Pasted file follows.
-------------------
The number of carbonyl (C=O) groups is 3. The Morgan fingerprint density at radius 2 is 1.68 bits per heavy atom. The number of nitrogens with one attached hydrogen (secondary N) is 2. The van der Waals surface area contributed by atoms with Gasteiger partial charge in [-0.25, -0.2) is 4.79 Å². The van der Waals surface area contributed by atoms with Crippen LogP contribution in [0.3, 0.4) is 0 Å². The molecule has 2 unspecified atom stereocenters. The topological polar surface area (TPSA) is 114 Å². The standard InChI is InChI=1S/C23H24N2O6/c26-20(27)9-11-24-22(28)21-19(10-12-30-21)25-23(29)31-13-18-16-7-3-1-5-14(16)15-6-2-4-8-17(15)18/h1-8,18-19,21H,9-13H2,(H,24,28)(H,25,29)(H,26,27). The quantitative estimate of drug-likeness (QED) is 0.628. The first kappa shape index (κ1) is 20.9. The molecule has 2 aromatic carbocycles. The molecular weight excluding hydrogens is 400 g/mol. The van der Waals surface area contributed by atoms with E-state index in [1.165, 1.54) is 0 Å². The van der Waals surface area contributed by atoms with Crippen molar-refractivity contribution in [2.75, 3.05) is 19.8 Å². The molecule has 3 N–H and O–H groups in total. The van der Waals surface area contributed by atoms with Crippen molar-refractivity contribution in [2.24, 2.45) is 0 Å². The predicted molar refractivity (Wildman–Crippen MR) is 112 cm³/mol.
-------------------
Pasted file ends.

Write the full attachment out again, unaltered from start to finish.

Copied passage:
The number of carbonyl (C=O) groups is 3. The Morgan fingerprint density at radius 2 is 1.68 bits per heavy atom. The number of nitrogens with one attached hydrogen (secondary N) is 2. The van der Waals surface area contributed by atoms with Gasteiger partial charge in [-0.25, -0.2) is 4.79 Å². The van der Waals surface area contributed by atoms with Crippen LogP contribution in [0.3, 0.4) is 0 Å². The molecule has 2 unspecified atom stereocenters. The topological polar surface area (TPSA) is 114 Å². The standard InChI is InChI=1S/C23H24N2O6/c26-20(27)9-11-24-22(28)21-19(10-12-30-21)25-23(29)31-13-18-16-7-3-1-5-14(16)15-6-2-4-8-17(15)18/h1-8,18-19,21H,9-13H2,(H,24,28)(H,25,29)(H,26,27). The quantitative estimate of drug-likeness (QED) is 0.628. The first kappa shape index (κ1) is 20.9. The molecule has 2 aromatic carbocycles. The molecular weight excluding hydrogens is 400 g/mol. The van der Waals surface area contributed by atoms with E-state index in [1.165, 1.54) is 0 Å². The van der Waals surface area contributed by atoms with Crippen molar-refractivity contribution in [2.75, 3.05) is 19.8 Å². The molecule has 3 N–H and O–H groups in total. The van der Waals surface area contributed by atoms with Crippen molar-refractivity contribution in [2.24, 2.45) is 0 Å². The predicted molar refractivity (Wildman–Crippen MR) is 112 cm³/mol.